Narrowly divided state House moves slowly to elect speaker

The Pa. State Capitol building is visible.

File photo: The Pennsylvania state Capitol is seen on Dec. 14, 2020, in Harrisburg, Pa. (AP Photo/Matt Slocum, File)

Partisan control of the state House of Representatives hung in the balance Tuesday as Pennsylvania lawmakers pondered their choice of the chamber’s next speaker on the first day of the new two-year legislative session.

State representatives must elect a speaker to serve as their chamber’s presiding officer, but the November election was so close — and complicated by the death of one Allegheny County Democrat and resignations of two others — that what is normally a highly scripted event is instead a moment of drama and uncertainty.

House members were sworn in at noon and had been poised to vote for speaker before the chief clerk, Brooke Wheeler, announced an abrupt halt to the voting session. There was no indication when the speaker vote would take place.

If Democrats can somehow muster a majority, they are very likely to elevate Rep. Joanna McClinton, D-Philadelphia, to the speakership. McClinton served as floor leader in 2021-22.

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Rep. Carl Walker Metzgar, R-Somerset, confirmed during the extended early afternoon break that he had been designated as the GOP candidate for speaker by his Republican colleagues during a closed-door meeting Tuesday morning.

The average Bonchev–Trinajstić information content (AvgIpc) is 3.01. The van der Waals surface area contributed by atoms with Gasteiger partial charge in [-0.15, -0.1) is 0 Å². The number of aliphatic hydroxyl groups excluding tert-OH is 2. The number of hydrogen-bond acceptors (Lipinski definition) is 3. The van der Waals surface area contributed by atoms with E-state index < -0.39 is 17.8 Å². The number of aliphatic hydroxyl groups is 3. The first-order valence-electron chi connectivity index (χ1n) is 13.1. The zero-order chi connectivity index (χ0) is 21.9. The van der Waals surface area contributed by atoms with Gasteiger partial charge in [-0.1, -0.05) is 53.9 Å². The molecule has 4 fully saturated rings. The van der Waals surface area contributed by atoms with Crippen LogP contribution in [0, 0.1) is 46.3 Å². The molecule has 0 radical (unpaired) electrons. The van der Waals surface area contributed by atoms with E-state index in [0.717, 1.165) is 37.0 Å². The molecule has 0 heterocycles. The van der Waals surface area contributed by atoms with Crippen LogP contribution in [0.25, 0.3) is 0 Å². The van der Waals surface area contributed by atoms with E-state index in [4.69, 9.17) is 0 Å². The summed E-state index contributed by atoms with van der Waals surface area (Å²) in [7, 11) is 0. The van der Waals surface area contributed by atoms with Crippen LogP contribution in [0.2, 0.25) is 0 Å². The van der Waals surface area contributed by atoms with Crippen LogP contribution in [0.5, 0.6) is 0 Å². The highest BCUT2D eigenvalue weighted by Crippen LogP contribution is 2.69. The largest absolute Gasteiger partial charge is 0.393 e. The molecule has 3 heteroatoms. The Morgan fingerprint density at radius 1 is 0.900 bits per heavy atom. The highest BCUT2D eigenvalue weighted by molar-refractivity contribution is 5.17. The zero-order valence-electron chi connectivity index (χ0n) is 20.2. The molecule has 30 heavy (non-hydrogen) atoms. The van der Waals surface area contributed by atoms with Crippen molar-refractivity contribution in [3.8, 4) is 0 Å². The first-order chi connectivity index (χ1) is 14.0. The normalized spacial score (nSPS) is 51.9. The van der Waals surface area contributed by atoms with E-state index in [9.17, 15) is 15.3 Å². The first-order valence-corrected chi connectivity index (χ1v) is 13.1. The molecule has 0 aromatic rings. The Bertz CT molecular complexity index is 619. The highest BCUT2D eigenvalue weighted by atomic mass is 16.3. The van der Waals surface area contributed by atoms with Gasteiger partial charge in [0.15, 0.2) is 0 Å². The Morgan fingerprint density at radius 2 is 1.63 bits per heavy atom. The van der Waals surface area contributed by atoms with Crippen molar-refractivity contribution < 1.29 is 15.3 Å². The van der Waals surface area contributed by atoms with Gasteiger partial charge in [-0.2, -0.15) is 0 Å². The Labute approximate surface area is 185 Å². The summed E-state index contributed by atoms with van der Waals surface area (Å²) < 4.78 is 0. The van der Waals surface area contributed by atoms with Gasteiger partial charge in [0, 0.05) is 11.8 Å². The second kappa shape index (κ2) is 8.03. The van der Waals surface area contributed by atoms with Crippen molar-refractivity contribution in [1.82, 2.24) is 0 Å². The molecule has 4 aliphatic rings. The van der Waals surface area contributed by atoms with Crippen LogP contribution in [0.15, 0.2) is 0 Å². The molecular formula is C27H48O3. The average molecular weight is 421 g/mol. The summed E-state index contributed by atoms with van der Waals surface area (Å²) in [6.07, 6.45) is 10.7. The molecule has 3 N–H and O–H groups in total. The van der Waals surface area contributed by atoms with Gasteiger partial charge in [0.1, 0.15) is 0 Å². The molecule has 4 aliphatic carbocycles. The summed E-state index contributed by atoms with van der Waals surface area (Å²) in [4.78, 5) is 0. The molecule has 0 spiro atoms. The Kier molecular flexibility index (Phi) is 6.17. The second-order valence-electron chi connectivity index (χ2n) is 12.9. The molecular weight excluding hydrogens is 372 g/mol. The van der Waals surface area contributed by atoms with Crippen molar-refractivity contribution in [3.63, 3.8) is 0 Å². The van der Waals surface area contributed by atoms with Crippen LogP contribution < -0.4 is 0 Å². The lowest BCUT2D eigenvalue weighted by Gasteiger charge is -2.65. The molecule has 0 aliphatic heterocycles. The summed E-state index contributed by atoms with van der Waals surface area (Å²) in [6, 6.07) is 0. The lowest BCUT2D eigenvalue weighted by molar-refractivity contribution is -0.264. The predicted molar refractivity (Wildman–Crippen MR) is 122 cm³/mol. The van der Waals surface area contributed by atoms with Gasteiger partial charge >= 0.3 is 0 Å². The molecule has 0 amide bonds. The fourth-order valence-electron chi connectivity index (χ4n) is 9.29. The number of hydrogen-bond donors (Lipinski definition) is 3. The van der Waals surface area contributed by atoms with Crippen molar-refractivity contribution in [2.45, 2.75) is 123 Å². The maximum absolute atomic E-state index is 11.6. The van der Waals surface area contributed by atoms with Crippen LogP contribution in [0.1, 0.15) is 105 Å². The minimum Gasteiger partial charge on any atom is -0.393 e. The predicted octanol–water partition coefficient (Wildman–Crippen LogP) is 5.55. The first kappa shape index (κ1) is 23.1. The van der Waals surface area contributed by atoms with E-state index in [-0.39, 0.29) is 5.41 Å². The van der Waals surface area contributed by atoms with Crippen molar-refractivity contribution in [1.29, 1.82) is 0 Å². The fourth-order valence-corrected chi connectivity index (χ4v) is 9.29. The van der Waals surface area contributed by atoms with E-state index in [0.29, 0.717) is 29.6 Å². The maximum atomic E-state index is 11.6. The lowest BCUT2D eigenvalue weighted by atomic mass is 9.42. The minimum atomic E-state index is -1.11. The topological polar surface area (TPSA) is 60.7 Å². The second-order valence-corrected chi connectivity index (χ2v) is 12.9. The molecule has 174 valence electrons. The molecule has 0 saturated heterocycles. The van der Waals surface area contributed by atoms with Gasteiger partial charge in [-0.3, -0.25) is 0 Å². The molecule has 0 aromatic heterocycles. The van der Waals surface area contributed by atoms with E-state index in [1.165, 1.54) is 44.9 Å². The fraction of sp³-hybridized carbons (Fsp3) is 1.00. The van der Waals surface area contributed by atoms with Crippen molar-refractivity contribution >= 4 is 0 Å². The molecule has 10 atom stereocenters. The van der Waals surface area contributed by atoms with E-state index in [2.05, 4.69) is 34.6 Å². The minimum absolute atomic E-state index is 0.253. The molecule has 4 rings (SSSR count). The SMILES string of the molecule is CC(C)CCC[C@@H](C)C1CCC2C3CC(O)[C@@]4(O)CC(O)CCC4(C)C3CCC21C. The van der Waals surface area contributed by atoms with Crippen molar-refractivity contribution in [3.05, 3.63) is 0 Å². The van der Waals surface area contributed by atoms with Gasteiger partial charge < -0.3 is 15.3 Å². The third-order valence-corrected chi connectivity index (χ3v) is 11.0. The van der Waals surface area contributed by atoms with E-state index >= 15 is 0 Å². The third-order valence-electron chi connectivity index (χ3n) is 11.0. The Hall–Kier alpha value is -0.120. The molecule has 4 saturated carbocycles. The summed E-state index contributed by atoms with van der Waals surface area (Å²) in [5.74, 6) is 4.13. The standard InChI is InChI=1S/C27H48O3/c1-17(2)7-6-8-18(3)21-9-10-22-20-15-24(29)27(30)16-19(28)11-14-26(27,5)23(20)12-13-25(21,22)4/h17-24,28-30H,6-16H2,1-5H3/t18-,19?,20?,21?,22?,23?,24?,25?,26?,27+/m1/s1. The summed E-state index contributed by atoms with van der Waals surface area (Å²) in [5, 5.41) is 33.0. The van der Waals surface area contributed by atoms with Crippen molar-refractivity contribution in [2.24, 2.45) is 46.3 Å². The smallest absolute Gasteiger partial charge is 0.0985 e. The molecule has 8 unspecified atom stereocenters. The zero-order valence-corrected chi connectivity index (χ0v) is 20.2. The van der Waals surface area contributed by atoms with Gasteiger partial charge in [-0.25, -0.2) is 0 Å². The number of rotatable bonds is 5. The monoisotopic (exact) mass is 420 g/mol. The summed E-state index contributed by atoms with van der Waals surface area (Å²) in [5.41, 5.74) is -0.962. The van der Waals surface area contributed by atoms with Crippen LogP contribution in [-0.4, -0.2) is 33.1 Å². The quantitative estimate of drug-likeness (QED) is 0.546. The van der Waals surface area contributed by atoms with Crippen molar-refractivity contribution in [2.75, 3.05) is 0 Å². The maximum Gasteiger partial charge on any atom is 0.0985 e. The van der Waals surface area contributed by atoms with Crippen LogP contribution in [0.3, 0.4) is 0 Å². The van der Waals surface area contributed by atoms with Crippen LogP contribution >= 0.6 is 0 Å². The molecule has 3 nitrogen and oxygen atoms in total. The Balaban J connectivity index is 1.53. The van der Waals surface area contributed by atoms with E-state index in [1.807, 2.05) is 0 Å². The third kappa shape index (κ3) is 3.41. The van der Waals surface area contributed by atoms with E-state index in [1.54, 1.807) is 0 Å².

As chair of the House Liquor Control Committee last year, Metzgar unsuccessfully pushed for an amendment to the state constitution that would have fully privatized the state-run system of liquor stores and sales.

Metzgar is starting his eighth term from a rural district that encompasses a large portion of Somerset County, some 70 miles (110 kilometers) southeast of Pittsburgh. A lawyer in Somerset, he has had a Pennsylvania law license since 2007.

His official online biography says Metzgar was raised on a farm and graduated from Berlinbrothers Valley High School in Berlin, Frostburg State University in Maryland and Duquesne Law. He is married and has three children.

Democrats flipped a net of 12 seats, the minimum amount needed to take over the chamber, 102-101, after more than a decade in the minority. But that margin is now 101-99 for Republicans because state Rep. Tony DeLuca died of cancer a month before winning reelection, Rep. Summer Lee quit to become a member of Congress and Rep. Austin Davis resigned ahead of becoming lieutenant governor.

Nearly a quarter of the House are newly elected members, turnover driven by retirements and incumbent defeats caused in part by redistricting that occurred after the 2000 census.

The speaker during the 2021-22 session, Rep. Bryan Cutler, R-Lancaster, has said he no longer wants the job. As the House GOP’s designated floor leader, Cutler filed a still-pending lawsuit designed to delay the special elections to fill the Lee and Davis seats until May.

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McClinton has moved to schedule those elections for Feb. 7, when voters will pick a successor to DeLuca.

In the Senate, Republican Kim Ward, of Westmoreland County, was elected to serve as the chamber’s presiding officer, the president pro tempore. She is the first woman to hold the job and was picked for it by her fellow Republicans, who hold a 28-22 majority in the Senate.

Sen. Joe Pittman, R-Indiana, is succeeding Ward as majority leader. The Senate’s former president pro tempore, Sen. Jake Corman, R-Centre, did not seek reelection to run in the gubernatorial primary, but he lost.

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